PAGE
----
14th case of measles confirmed in Cook County, 13th linked to day care center

  • Public health officials on Tuesday confirmed a 13th case of measles linked to the KinderCare Learning Center in Palatine. The case is the 14th reported in Cook County since late January.

    Public health officials on Tuesday confirmed a 13th case of measles linked to the KinderCare Learning Center in Palatine. The case is the 14th reported in Cook County since late January. Joe Lewnard | Staff Photographer

 
Daily Herald report
Updated 2/18/2015 5:30 AM

A 13th case of measles linked to a Palatine day care center was confirmed Tuesday by Cook County health authorities.

The case is the 14th overall county health officials have reported since last month.

 

County health leaders previously said they expected as many as 15 confirmed cases out of a cluster linked to the KinderCare Learning Center, 929 E. Palatine Road, in Palatine. All of the infected are infants who were too young to have received the measles, mumps and rubella vaccine, authorities said.

At least five of the sickened children have since been cleared to return to the day care center, officials said.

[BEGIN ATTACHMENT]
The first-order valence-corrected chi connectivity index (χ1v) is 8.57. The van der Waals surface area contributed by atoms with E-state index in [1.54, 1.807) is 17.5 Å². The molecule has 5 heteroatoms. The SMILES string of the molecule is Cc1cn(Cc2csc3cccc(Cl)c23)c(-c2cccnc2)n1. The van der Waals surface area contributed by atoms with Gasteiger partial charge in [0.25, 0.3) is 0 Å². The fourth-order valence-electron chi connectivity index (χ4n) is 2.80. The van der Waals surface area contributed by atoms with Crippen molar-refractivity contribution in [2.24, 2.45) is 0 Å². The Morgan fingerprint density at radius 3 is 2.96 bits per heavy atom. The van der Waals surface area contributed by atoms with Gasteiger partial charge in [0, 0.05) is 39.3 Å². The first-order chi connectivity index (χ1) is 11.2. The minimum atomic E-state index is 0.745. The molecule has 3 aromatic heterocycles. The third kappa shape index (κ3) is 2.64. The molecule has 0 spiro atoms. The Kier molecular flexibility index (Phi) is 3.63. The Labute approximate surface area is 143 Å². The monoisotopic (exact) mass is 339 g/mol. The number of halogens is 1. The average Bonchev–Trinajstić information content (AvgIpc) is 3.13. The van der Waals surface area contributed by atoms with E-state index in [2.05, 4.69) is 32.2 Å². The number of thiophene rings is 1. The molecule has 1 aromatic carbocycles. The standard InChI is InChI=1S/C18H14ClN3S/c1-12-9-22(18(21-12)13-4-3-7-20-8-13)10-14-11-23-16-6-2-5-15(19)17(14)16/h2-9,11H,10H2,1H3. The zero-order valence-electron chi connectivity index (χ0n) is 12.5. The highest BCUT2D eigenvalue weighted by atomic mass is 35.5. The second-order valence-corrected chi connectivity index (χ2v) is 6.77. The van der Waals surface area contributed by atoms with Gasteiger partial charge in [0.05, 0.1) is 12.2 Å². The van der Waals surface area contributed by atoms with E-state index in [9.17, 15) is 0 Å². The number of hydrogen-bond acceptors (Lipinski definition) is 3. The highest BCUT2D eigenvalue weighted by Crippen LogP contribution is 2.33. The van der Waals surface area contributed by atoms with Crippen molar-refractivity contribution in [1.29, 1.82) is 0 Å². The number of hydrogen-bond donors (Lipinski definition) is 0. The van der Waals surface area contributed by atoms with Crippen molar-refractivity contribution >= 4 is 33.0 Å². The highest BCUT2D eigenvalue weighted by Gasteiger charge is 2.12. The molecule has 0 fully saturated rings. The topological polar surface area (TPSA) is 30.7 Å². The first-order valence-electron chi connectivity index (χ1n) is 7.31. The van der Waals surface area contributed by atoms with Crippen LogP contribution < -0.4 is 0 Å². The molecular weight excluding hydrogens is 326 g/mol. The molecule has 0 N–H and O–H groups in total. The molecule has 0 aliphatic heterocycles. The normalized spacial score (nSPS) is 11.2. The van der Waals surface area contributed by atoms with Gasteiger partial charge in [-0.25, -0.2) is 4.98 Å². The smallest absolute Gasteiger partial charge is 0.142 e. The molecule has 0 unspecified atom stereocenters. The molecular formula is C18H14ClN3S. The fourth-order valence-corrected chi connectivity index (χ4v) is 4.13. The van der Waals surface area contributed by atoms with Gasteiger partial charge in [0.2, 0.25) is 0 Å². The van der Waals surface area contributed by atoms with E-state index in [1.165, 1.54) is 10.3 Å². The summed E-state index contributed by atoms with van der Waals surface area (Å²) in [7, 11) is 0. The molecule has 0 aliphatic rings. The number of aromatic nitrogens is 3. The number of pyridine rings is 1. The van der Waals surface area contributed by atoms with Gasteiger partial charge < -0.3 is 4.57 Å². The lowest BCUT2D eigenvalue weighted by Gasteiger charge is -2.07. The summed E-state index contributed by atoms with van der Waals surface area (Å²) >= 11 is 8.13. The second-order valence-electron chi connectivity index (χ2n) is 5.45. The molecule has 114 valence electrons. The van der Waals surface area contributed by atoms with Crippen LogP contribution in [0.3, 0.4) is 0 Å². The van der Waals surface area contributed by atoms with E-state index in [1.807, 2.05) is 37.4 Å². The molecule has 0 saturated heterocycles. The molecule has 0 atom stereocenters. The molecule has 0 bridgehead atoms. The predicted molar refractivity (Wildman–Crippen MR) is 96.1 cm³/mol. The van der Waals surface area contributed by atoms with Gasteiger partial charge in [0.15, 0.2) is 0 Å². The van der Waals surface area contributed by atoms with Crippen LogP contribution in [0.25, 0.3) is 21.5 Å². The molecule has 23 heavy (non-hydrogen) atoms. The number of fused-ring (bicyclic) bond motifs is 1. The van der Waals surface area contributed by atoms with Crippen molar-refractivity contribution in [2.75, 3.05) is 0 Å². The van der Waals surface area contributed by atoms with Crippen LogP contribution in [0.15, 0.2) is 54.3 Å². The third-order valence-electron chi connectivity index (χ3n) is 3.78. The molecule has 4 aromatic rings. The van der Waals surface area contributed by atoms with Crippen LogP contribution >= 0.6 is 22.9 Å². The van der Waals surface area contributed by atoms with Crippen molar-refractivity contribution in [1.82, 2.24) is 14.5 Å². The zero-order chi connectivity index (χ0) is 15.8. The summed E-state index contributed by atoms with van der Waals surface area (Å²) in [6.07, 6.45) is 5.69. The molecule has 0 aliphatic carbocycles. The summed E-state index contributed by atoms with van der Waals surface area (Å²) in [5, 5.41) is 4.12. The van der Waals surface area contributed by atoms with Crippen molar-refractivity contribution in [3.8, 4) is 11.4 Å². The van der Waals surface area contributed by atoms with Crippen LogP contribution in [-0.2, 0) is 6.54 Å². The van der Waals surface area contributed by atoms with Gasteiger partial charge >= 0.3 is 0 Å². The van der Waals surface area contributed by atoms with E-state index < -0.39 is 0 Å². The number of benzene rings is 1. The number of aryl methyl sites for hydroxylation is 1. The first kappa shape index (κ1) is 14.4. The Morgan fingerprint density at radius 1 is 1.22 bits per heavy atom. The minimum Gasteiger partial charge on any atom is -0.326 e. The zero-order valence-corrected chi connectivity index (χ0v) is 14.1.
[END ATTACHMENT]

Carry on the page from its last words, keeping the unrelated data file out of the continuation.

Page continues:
The one case not associated with the KinderCare involved an adult from the Northwest suburbs. The case, first reported Jan. 27, involved potential exposure at three locations in the area, including a grocery store and health clinic in Palatine and Northwest Community Hospital in Arlington Heights.

Measles is a highly contagious respiratory disease that causes fever, red and sore eyes, runny nose, cough and a characteristic rash. The disease can cause severe health complications, including fatal cases of pneumonia and encephalitis. It can be transmitted by contact with an infected person through coughing or sneezing and can remain in the air and on surfaces for up to two hours. Infected people are contagious from four days before their rash starts through four days afterward.

Health officials say anyone who is not vaccinated and experiences symptoms of a high fever and a rash should call their local health department as well as their health care provider, and not immediately go to a doctor's office, clinic or hospital.

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